International Meeting for Autism Research: Rapid, Feasible Observational Paradigm for Confirmation of Autism Spectrum Disorders

Rapid, Feasible Observational Paradigm for Confirmation of Autism Spectrum Disorders

Thursday, May 12, 2011
Elizabeth Ballroom E-F and Lirenta Foyer Level 2 (Manchester Grand Hyatt)
3:00 PM
A. Abbacchi1, Y. Zhang2 and J. N. Constantino2, (1)Washington University School of Medicine, St. Louis, MO, (2)Washington University School of Medicine, Saint Louis, MO, United States
Background:  Traditional methods for the clinical confirmation of autism spectrum disorders (ASD), which have been increasingly adopted in the U.S. as prerequisites for both service eligibility and research participation, are expensive and difficult to acquire consistently in public health settings.  They are predicated on categorical conceptualization of autistic syndromes, and are unfeasible for repeated-measures approaches to measuring response to intervention.  

Objectives:  This study represents a critical step in a series of efforts to substantiate a quantitative measurement system feasible for use in public health settings. The question addressed by this report is whether traditional paradigms implemented to establish clinical confirmation—given a strong level of suspicion of ASD engendered by the results of brief questionnaires encompassing developmental history and current symptomatology—might be achieved using a similarly brief observational paradigm that could be employed in general clinical and educational settings by clinicians and educators who are not specifically trained in the administration and scoring of extensive diagnostic rating scales.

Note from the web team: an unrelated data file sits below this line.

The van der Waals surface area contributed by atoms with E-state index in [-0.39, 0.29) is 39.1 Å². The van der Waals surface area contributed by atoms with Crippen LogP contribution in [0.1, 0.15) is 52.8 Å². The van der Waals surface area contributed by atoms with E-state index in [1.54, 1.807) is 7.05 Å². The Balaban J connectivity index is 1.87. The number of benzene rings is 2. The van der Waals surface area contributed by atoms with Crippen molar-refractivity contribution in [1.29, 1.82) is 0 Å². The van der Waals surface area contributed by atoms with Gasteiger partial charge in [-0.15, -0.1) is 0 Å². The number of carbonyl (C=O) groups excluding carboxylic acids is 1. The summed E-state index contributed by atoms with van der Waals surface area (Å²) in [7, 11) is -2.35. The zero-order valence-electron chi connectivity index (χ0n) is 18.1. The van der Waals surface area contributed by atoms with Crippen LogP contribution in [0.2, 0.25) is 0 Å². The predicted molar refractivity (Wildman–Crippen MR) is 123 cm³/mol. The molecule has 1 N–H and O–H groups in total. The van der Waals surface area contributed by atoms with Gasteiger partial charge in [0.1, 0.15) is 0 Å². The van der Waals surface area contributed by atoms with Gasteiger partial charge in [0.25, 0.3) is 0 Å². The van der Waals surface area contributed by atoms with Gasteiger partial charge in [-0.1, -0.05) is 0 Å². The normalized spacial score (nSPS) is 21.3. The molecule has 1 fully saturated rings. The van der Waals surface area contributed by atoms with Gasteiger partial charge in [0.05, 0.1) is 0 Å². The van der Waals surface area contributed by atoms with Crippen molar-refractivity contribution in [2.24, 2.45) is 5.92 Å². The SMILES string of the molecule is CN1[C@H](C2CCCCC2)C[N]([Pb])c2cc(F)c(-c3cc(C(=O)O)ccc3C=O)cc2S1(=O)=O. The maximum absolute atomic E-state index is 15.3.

Methods:   In a sample of 64 subjects with a diagnosis of an autism spectrum disorder, we tested the ability of clinicians (including a school psychologist and a post-doctoral clinical psychologist) to discriminate level of severity of autistic symptomatology using specific adaptations of the Childhood Autism Rating Scale-2 (CARS-2).  Adaptations included 1) clinicians coded the CARS-2 based exclusively on a 15 minute videotaped observation (no other subject data was made available to the coders), in which  an examiner a) attempted to engage the subject in conversation or in simple imitative play; b) engaged in sustained symbolic interactive play with the subject; and c) initiated a transition to a sensory activity; 2) autistic severity indices were generated exclusively by the first 8 items of the CARS-2 which cover social impairments and stereotypic behavior; 3) the remaining items were used as a screen for the presence of co-morbid or alternate conditions, but did not figure into the total severity score for autistic impairment. 

Results:  Clinician’s quantitative severity ratings reliably captured levels of gradation in severity ascertained independently using the Autism Diagnostic Interview-Revised (ADI-R; correlation with ADI-r social impairment score, r=.60); and exhibited item-level and scale-level inter-rater reliability on the order of 0.85. CARS-2 scale scores extrapolated from the sub total for items 1-8 were well within the published range for autism spectrum conditions. 

Conclusions:  Standardized clinician ratings based on brief semi-structured observations of interpersonal behavior—without the need for extensive rater training—show tremendous promise for the diagnostic confirmation of ASD, especially when combined with rapidly-obtainable information on developmental history and current symptomatology in daily social contexts. Such observations could constitute a key component of a highly cost-effective strategy for diagnosis, and could facilitate the acquisition of repeated measures data, which is vital to the ascertainment of response-to-intervention in research, educational and public health settings.

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